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on the varying nature of different operating conditions and renders the corresponding treatments.
After applying these enhancements to the original ProsserDunne Model, a wide variety of real
worId operating conditions can now be categorized and evaluated systematically by their specific
types of problems, such as queue spiliback due to inadequate storage spacing and/or oversaturation.
Several key parameters used in the PDX computer program were calibrated extensively
ureter different operating conditions. Sufficient attention has been given to the effects of the
selected values of the saturation flow density on the subsequent calculation of other variables.
Because of its direct impacts on the estimate of saturation flow speed and interacting traffic wave
speed, any change to the saturation flow density would result in different mode] outputs. So far,
the parameter values used in the model have been calibrated to produce reasonable outputs
compared with the simulation results from TRAFNETSIM. Other calibrated parameters include
the phase lost time and the unimpeded saturation flow rate. A vehicle unit length of 7.0 meters (23
feet) at jam density was used as the result of our nationwide data collection and analysis effort.
Another major Improvement made to the computer traffic mode] was the introduction of
the Queue Estimation Model. As an important part of traffic signal operation, especially during
saturation periods, the behavior and characteristics of queuing traffic and its evaluation
methodology have been studied by various researchers recently. The study approach used by the
research team during the mode! development end calibrationwas to obtain queue traffic information
dynamically throughout the cycle. A queue calculation submodule was provided to achieve this
purpose. Similarto Me capacity analysis methodology,the queue submodule performs secondby
second calculations to estimate the changing queue status at the downstream intersection. The
useful information provided by this program can be subsequently analyzed or used in over traffic
engineering models when studying the traffic operating conditions of a paired intersection.
The effects of available downstream travel distance to the back of queue was also provided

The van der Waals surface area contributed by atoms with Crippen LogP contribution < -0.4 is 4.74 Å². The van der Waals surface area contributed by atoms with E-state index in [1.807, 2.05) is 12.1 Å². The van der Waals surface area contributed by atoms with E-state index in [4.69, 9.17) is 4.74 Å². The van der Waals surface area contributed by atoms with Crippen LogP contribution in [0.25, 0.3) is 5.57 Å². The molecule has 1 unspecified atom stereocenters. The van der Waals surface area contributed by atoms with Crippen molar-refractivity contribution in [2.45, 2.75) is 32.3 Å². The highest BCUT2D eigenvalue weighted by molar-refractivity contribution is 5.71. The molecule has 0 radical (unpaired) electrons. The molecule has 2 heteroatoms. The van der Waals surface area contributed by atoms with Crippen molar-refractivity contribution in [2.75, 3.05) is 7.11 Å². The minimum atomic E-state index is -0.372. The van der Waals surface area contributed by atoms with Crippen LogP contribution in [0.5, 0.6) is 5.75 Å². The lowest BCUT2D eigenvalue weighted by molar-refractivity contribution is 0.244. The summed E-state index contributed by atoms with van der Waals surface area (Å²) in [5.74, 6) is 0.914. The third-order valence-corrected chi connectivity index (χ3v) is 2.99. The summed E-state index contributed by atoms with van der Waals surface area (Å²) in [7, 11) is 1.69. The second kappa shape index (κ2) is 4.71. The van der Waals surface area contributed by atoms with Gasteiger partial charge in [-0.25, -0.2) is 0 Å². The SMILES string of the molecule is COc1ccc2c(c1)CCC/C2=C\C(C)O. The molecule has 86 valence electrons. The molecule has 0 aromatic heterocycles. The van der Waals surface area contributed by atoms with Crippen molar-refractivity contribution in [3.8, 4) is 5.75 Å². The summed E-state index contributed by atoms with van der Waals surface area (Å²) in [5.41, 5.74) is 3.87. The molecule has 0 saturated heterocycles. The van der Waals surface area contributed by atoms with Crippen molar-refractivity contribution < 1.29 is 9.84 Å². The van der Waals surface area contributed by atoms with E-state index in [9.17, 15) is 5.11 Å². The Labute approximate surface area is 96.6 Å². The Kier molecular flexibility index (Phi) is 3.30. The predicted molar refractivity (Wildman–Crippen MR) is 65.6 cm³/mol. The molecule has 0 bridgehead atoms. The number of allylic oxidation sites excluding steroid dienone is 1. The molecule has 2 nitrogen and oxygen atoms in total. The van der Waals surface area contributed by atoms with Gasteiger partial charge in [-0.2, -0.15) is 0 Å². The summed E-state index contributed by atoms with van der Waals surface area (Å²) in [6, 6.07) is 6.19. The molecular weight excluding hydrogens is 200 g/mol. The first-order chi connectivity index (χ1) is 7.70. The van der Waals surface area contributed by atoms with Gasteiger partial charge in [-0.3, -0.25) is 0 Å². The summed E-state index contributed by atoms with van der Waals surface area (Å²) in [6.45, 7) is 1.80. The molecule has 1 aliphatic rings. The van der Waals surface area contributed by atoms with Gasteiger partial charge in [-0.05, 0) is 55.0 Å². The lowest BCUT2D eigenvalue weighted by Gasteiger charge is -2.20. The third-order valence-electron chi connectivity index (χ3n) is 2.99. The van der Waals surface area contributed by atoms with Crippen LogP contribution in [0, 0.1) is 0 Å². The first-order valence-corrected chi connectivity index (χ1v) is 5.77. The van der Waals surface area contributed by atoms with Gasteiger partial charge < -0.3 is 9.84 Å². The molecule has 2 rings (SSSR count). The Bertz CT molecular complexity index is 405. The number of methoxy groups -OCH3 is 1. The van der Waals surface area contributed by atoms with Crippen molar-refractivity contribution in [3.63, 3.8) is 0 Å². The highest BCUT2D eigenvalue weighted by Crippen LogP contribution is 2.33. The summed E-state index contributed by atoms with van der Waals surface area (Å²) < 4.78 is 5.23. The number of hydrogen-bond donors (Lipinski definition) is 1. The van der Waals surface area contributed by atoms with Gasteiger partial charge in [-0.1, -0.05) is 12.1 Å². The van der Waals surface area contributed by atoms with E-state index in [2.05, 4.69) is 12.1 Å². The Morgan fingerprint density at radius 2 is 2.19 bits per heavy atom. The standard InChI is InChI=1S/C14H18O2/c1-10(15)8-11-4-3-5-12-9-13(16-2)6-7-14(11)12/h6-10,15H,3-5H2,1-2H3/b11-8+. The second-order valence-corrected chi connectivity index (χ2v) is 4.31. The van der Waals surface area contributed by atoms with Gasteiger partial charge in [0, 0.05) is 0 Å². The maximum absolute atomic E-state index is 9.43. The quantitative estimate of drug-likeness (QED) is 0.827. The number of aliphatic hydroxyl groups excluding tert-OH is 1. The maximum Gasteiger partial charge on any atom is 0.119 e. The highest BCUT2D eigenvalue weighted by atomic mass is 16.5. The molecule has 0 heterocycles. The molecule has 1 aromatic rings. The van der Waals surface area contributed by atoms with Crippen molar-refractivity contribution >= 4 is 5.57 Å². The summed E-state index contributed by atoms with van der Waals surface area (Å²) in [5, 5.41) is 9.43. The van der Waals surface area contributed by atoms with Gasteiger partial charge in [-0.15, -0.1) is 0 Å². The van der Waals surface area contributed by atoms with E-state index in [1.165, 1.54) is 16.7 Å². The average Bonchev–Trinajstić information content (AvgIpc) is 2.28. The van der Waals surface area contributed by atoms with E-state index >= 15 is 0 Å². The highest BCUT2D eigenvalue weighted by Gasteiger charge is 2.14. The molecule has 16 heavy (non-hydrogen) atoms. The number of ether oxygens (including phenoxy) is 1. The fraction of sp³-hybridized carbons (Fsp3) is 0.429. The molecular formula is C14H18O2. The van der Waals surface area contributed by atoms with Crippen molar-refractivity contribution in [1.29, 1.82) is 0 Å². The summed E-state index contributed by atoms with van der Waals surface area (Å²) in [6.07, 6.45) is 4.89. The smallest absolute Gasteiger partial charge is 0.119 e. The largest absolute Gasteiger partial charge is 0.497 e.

in the PDX Model. As presentedin Equation C8, Me saturation flow rate on green may be reduced
by insufficient clear distance at start of green that permits platoon vehicles from accelerating to
nominal saturation flow speeds. Thus, the clear period may have impeded saturation flow, but not
blocked flow.
D.7.5 Existing Software Enhancements
Implementation of QueueInteraction Models into internationally recognized computer
programs is highly recommended. Some work toward this objective is known to be already
underway (10,11,129.
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2.
Chang, E.C. and Messer, C.~. "PASSER Il90 Users Manual." Texas Transportation
Institute, College Station, Texas, (19901.
Fambro, D. B., Chau&ary, N.A. and Messer, C.~. "PASSER IlI90 User's Manual."
Texas Transportation Institute, College Station Texas, (1991~.
4. Wallace, C.E. and Courage, K.G. "TRANSYT7F User's Mar~ual." University of Florida,
Gainesville, (1988~.
May, A.D. Traffic Flow Fundamentals. PrenticeHall, Englewood Cliffs, New Jersey,
(1990) p.306.
6. Lighthill, M.~. and Whitham, G.B. "On Kinematic Waves: Part Il. A Theory of Traffic
Flow On Long Crowded Roads." Proceeding of the Royal Society, A2239, No. INS,
(1955~.
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Fambro, D.B., Rouphail, N.M., SIoup. P.R., Daniel, I.R., Id, I., Anwar, M., and R.~.
Engelbrecht. "Highway Capacity Revisions for Chapters 9 and ~ 1." Report No. FHWA
RD96088, Federal Highway Administration, Washington, D.C. (1996~.
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Conditions. KLD Associates, Inc. NCHRP Project 338~3) Report, Vol 2., (1992) p. 15.
9. Prosser, N. and Dunne, M. "A Procedure for Estimating Movement Capacities at
Signalised Paired Intersections." 2nd International Symposium on Highway Capacity,
Sydney, Australia, (1994~.
10. Rouphail, N.M. and Akcelik, R. "Paired Intersections: Initial Development of Platooned
A~xivaland Queue Interaction Models." Australian Road Research Board. Working Paper
WD TE91/010, Vermont South, Australia (19911.
. Akcelik, R., Besley, M., and Shepherd, R. "SIDRA (Windows) Input Redesign for Paired
Intersection Modelling." DiscussionNoteto WD 96/008. Australian Road Research Board,
Vermont South, Australia (1996~.
12. Chaudhary, N.A. and Messer, C.~. "PASSERIV96, Version2. l, User/ReferenceManu~."
Texas Transportation Institute, College Station, Texas. (1996~.